When I was single, I had a rule. If on the first date, someone was rude to the staff, there was a zero percent chance of a second date. Everyone has their bad days, but if you can’t keep the facade of respect for the dignity of your fellow human beings up when you know someone is judging your every action, what kind of monster are you when nobody is looking? We only get the most cursory look at prospects as people, so much like NFL combine, we’re really only looking for surprises and a minimum acceptable standard in their press conferences and interviews. We want their teammates to talk about how great they are, and Pickett’s teammates use the word “love” when discussing how they feel about him. 

NFL scouts though, talk to equipment managers, support staff, and everyone they can dig up on campus to get a better idea of who a prospect is. All we get are the anonymous reports from those people, which are usually just teams trying to manipulate the press and other teams’ perception of a player. I would like to draw your collective attention to the above interaction that Pickett had with a sideline reporter after a game that saw Pitt beat Clemson for the first time in a long time. He gives honest answers, perhaps too honest. He steps back for a moment to acknowledge James Skalski, a linebacker he has battled for three seasons, as the beaten Tigers leave the field, and gets right back to the reporter without drawing it out. But the thing that seals this as a very good interaction is the very end. He thanks her, by name, before he leaves to join his teammates in celebrating a massive accomplishment for their team.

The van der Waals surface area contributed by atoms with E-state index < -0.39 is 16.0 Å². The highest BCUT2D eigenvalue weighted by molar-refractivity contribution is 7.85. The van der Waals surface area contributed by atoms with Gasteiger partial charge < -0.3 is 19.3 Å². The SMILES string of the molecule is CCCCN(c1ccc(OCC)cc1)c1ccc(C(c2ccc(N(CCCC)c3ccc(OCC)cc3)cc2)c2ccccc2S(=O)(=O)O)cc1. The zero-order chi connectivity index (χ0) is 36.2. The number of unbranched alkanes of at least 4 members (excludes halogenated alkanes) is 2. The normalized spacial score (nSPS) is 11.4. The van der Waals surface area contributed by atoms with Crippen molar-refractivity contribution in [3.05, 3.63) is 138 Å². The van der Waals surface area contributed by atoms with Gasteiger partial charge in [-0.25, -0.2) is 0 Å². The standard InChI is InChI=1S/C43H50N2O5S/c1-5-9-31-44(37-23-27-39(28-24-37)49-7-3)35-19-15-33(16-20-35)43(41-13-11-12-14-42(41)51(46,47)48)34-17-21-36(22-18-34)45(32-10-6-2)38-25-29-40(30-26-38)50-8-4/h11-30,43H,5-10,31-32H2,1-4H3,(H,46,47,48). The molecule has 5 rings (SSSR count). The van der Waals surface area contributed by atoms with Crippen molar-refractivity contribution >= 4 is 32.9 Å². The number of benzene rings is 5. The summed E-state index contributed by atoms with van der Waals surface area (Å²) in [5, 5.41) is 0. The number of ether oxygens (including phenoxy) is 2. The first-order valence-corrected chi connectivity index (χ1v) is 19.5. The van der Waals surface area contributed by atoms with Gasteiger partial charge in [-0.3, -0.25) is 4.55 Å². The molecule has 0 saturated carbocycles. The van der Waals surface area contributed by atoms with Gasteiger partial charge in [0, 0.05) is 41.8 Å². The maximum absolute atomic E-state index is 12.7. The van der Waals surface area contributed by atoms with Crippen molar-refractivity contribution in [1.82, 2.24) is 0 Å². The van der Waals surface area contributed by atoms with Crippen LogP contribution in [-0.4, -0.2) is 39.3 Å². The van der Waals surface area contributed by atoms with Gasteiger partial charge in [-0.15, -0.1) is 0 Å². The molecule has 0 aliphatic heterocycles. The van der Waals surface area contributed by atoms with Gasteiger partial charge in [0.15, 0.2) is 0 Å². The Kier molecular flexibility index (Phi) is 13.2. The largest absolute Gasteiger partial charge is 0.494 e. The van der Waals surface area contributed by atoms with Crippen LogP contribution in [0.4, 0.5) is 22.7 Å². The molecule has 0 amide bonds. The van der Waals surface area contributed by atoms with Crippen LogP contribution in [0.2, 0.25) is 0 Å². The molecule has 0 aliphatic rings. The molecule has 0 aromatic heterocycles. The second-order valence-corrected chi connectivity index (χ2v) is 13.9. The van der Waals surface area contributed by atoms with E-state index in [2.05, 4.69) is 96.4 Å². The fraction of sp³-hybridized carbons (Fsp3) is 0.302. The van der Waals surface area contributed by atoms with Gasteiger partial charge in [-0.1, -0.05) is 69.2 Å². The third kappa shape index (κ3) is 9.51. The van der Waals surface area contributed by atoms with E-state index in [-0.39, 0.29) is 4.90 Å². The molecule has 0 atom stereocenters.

It’s a small thing. but if he knows her name, you can bet he knows the janitor’s name, the assistant to the assistant equipment manager’s name, the lunch attendant’s name, and they all know that he knows them. His regular press interactions are all similar. He is having a conversation, and it is a fun conversation. He is not the reluctant hero, he embraces the role. I believe that Kenny Pickett the person can handle the rigors of being the Detroit Lions quarterback. And we’ve seen how heavy that burden can be. The timeline where Kenny Pickett is the Lions’ next QB is a good one. 

Follow me on twitter @mrtweetson


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About the Author

Ash Thompson
Ash Thompson is a fanatical football fan, and less fanatical hockey fan despite his Canadian heritage. He is sorry aboot that. His spirit animal is a beaver with a shark's head. He enjoys maple syrup and tacos, but never at the same time.